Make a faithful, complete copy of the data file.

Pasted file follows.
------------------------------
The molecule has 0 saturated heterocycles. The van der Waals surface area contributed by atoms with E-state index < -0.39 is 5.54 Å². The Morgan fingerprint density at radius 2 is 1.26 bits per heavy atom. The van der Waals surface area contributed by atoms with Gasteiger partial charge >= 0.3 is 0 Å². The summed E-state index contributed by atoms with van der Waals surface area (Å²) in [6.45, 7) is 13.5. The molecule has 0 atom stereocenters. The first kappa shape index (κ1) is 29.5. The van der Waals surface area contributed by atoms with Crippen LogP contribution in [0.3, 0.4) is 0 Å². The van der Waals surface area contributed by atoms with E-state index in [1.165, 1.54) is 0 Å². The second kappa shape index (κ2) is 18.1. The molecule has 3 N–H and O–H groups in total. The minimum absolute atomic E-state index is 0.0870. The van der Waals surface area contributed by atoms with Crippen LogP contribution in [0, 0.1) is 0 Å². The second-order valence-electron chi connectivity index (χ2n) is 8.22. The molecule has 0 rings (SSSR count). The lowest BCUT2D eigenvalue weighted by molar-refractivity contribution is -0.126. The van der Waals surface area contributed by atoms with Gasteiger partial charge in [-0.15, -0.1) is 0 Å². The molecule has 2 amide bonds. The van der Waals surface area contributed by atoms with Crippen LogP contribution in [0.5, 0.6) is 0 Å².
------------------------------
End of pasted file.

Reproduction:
The molecule has 0 saturated heterocycles. The van der Waals surface area contributed by atoms with E-state index < -0.39 is 5.54 Å². The Morgan fingerprint density at radius 2 is 1.26 bits per heavy atom. The van der Waals surface area contributed by atoms with Gasteiger partial charge >= 0.3 is 0 Å². The summed E-state index contributed by atoms with van der Waals surface area (Å²) in [6.45, 7) is 13.5. The molecule has 0 atom stereocenters. The first kappa shape index (κ1) is 29.5. The van der Waals surface area contributed by atoms with Crippen LogP contribution in [0.3, 0.4) is 0 Å². The van der Waals surface area contributed by atoms with E-state index in [1.165, 1.54) is 0 Å². The second kappa shape index (κ2) is 18.1. The molecule has 3 N–H and O–H groups in total. The minimum absolute atomic E-state index is 0.0870. The van der Waals surface area contributed by atoms with Crippen LogP contribution in [0, 0.1) is 0 Å². The second-order valence-electron chi connectivity index (χ2n) is 8.22. The molecule has 0 rings (SSSR count). The lowest BCUT2D eigenvalue weighted by molar-refractivity contribution is -0.126. The van der Waals surface area contributed by atoms with Gasteiger partial charge in [-0.15, -0.1) is 0 Å². The molecule has 2 amide bonds. The van der Waals surface area contributed by atoms with Crippen LogP contribution in [0.5, 0.6) is 0 Å².